Retailers' big fear: 35M procrastinators

Attention shoppers: 17% of Americans haven't started buying gifts. What they do in the next week will be key to stores' 2007 season.

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By Parija B. Kavilanz, CNNMoney.com senior writer

NEW YORK (CNNMoney.com) -- Some 35 million Americans have yet to start shopping for holiday gifts - meaning that the next seven days could make or break many retailers' Christmas season.

The National Retail Federation (NRF) said Tuesday that 25 million consumers, or 11.7 percent of shoppers, have completely finished their holiday shopping.

That leaves 35 million consumers, or 16.5 percent of shoppers, who said they haven't even started yet. That number is up from 33 million procrastinators at the same point last year.

Although the penchant to delay holiday shopping isn't new, it has more bearing this year amid concerns that consumers have reined in holiday spending amid the housing downturn, tighter credit conditions and sky-high gas prices.

November and December are critical for retailers - and the U.S. economy - because the period can fuel as much as 50 percent of sales and profits at many chains.

After an initial sales rush at the start of the season on Black Friday, the buying momentum slowed considerably in early December.

Some retail analysts' blamed this month's slowdown partly on shopping fatigue after anxious retailers like Wal-Mart (WMT, Fortune 500), kicked off their holiday promotions as early as Octobers.

The NRF estimates that overall holiday sales will increase 4 percent to $474.5 billion, its slowest rate of growth since 2002 when sales rose 1.3 percent.

One industry expert, Britt Beemer with America's Research Group, said that the 4 percent target could be well out of reach.

Beemer lowered his original holiday sales forecast to 1.8 percent increase from his earlier 2 percent growth prediction.

In a survey of 800 shoppers he conducted on Dec. 15-16, 51 percent of respondents said they had not finished their shopping and were waiting to take advantage of deeper price cuts.

For its part, the NRF is betting on a final push to buoy sales.

"The last-minute rush will be busier than ever this year, and retailers are preparing by expanding employee schedules, keeping shelves stocked, and extending store hours," said Tracy Mullin, chief executive of NRF.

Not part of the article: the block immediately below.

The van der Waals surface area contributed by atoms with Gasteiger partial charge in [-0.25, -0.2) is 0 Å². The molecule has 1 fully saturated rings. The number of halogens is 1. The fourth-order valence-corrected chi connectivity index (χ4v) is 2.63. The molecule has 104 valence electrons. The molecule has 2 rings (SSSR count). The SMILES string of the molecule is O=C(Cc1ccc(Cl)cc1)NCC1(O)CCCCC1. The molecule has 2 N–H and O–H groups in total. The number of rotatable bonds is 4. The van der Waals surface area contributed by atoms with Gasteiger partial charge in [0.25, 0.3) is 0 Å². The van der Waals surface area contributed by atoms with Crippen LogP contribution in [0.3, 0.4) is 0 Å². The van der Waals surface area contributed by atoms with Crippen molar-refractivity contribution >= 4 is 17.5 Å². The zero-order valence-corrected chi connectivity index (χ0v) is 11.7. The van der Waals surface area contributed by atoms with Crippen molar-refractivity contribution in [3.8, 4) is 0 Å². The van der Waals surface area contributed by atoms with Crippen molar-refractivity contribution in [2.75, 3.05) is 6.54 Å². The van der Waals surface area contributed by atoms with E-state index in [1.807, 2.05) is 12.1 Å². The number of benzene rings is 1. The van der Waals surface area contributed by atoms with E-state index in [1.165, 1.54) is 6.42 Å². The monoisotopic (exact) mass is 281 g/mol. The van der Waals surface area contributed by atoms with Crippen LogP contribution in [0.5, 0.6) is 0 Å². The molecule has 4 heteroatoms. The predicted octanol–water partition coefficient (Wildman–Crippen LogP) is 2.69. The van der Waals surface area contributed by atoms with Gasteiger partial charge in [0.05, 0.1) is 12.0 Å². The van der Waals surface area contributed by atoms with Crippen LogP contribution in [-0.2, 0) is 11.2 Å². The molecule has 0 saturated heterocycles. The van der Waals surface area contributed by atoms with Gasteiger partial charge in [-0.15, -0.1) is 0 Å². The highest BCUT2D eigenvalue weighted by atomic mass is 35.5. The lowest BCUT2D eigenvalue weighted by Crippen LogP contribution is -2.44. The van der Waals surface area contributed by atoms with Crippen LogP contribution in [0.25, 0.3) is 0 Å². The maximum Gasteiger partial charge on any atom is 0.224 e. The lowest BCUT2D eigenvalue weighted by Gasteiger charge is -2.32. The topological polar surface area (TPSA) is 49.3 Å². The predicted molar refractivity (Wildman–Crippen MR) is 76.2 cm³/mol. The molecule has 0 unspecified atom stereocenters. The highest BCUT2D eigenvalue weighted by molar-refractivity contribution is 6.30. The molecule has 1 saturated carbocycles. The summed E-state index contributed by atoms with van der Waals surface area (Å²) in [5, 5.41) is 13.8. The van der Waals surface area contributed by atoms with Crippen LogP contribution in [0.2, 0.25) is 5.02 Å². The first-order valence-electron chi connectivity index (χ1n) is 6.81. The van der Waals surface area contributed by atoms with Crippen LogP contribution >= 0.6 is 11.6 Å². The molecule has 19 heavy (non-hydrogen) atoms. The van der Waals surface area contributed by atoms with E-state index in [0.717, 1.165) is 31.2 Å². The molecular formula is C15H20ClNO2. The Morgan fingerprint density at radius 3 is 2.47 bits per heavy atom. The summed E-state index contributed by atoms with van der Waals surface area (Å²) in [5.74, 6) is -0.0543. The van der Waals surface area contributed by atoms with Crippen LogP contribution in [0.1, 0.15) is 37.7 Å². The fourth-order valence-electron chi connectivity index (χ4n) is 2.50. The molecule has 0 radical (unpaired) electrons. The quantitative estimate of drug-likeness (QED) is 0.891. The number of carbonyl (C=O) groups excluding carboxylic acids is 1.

Macy's (M, Fortune 500) announced that some of its New York area stores will open for 24 hours this week until Christmas Eve.

"Though the holiday season will be a challenge for retailers, and shoppers are paying attention to prices, people are still buying Christmas presents," she said.

Online sales going strong

Meanwhile, online holiday shopping is booming. During the first 44 days of the season, total online retail spending, excluding travel-related purchases, reached $22 billion, up 18 percent from a year earlier, according to ComScore Networks.

On Monday, Dec. 10, consumers set a single-day record for online spending - totaling $881 million or 33 percent more than the same Monday a year ago, the firm said.

However, the 18 percent increase still trails last year's 26 percent growth over the same period in 2005. The firm said slower growth among lower-income households was weighing down overall growth.

"The current economic realities appear to be having a negative impact on growth in consumer spending," said Gian Fulgoni, chairman of comScore Networks.

"Many consumers across all income segments are either feeling the pinch this holiday season or are lacking the confidence to spend at they rate they had in the past," he said. To top of page

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